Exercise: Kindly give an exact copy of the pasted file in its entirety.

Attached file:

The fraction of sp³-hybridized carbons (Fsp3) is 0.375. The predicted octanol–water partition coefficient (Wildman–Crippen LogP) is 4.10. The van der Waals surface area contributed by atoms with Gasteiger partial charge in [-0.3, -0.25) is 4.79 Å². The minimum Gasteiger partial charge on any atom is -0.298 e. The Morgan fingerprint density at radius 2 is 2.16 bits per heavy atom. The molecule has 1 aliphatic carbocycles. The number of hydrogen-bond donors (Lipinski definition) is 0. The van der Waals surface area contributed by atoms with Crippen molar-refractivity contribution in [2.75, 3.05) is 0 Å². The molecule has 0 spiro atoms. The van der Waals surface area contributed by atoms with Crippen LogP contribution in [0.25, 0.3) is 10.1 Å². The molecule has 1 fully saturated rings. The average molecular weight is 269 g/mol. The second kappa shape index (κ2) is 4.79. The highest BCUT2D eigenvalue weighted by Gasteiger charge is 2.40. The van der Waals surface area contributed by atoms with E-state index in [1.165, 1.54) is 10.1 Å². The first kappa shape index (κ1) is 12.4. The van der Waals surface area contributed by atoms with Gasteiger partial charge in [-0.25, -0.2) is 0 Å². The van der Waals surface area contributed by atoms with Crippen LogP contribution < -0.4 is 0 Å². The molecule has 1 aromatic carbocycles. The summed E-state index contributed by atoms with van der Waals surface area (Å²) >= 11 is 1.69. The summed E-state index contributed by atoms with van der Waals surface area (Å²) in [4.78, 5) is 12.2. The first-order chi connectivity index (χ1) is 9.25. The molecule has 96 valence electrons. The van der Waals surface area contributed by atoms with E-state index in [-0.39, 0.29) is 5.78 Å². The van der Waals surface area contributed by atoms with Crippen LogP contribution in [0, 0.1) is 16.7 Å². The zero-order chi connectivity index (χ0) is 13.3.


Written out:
The fraction of sp³-hybridized carbons (Fsp3) is 0.375. The predicted octanol–water partition coefficient (Wildman–Crippen LogP) is 4.10. The van der Waals surface area contributed by atoms with Gasteiger partial charge in [-0.3, -0.25) is 4.79 Å². The minimum Gasteiger partial charge on any atom is -0.298 e. The Morgan fingerprint density at radius 2 is 2.16 bits per heavy atom. The molecule has 1 aliphatic carbocycles. The number of hydrogen-bond donors (Lipinski definition) is 0. The van der Waals surface area contributed by atoms with Crippen molar-refractivity contribution in [2.75, 3.05) is 0 Å². The molecule has 0 spiro atoms. The van der Waals surface area contributed by atoms with Crippen LogP contribution in [0.25, 0.3) is 10.1 Å². The molecule has 1 fully saturated rings. The average molecular weight is 269 g/mol. The second kappa shape index (κ2) is 4.79. The highest BCUT2D eigenvalue weighted by Gasteiger charge is 2.40. The van der Waals surface area contributed by atoms with E-state index in [1.165, 1.54) is 10.1 Å². The first kappa shape index (κ1) is 12.4. The van der Waals surface area contributed by atoms with Gasteiger partial charge in [-0.25, -0.2) is 0 Å². The van der Waals surface area contributed by atoms with Crippen LogP contribution < -0.4 is 0 Å². The molecule has 1 aromatic carbocycles. The summed E-state index contributed by atoms with van der Waals surface area (Å²) >= 11 is 1.69. The summed E-state index contributed by atoms with van der Waals surface area (Å²) in [4.78, 5) is 12.2. The first-order chi connectivity index (χ1) is 9.25. The molecule has 96 valence electrons. The van der Waals surface area contributed by atoms with E-state index in [-0.39, 0.29) is 5.78 Å². The van der Waals surface area contributed by atoms with Crippen LogP contribution in [0, 0.1) is 16.7 Å². The zero-order chi connectivity index (χ0) is 13.3.